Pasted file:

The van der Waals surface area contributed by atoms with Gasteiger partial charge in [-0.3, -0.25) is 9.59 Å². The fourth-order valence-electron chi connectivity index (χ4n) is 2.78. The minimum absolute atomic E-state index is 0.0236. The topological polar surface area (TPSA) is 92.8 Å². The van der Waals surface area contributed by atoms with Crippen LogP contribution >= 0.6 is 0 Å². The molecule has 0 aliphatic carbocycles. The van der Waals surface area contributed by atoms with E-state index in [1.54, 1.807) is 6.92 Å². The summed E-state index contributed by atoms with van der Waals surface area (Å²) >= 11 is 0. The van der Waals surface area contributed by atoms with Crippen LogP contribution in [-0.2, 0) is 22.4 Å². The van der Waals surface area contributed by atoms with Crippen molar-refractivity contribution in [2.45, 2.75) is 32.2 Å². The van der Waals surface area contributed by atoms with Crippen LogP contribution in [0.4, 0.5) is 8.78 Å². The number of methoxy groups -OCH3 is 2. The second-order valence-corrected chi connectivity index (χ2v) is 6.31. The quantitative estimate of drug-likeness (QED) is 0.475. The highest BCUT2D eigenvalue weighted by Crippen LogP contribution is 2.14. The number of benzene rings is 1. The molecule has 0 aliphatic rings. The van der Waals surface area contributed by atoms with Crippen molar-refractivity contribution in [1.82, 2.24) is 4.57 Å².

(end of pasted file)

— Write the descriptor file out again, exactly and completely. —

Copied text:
The van der Waals surface area contributed by atoms with Gasteiger partial charge in [-0.3, -0.25) is 9.59 Å². The fourth-order valence-electron chi connectivity index (χ4n) is 2.78. The minimum absolute atomic E-state index is 0.0236. The topological polar surface area (TPSA) is 92.8 Å². The van der Waals surface area contributed by atoms with Crippen LogP contribution >= 0.6 is 0 Å². The molecule has 0 aliphatic carbocycles. The van der Waals surface area contributed by atoms with E-state index in [1.54, 1.807) is 6.92 Å². The summed E-state index contributed by atoms with van der Waals surface area (Å²) >= 11 is 0. The van der Waals surface area contributed by atoms with Crippen LogP contribution in [-0.2, 0) is 22.4 Å². The van der Waals surface area contributed by atoms with Crippen molar-refractivity contribution in [2.45, 2.75) is 32.2 Å². The van der Waals surface area contributed by atoms with Crippen LogP contribution in [0.4, 0.5) is 8.78 Å². The number of methoxy groups -OCH3 is 2. The second-order valence-corrected chi connectivity index (χ2v) is 6.31. The quantitative estimate of drug-likeness (QED) is 0.475. The highest BCUT2D eigenvalue weighted by Crippen LogP contribution is 2.14. The number of benzene rings is 1. The molecule has 0 aliphatic rings. The van der Waals surface area contributed by atoms with Crippen molar-refractivity contribution in [1.82, 2.24) is 4.57 Å².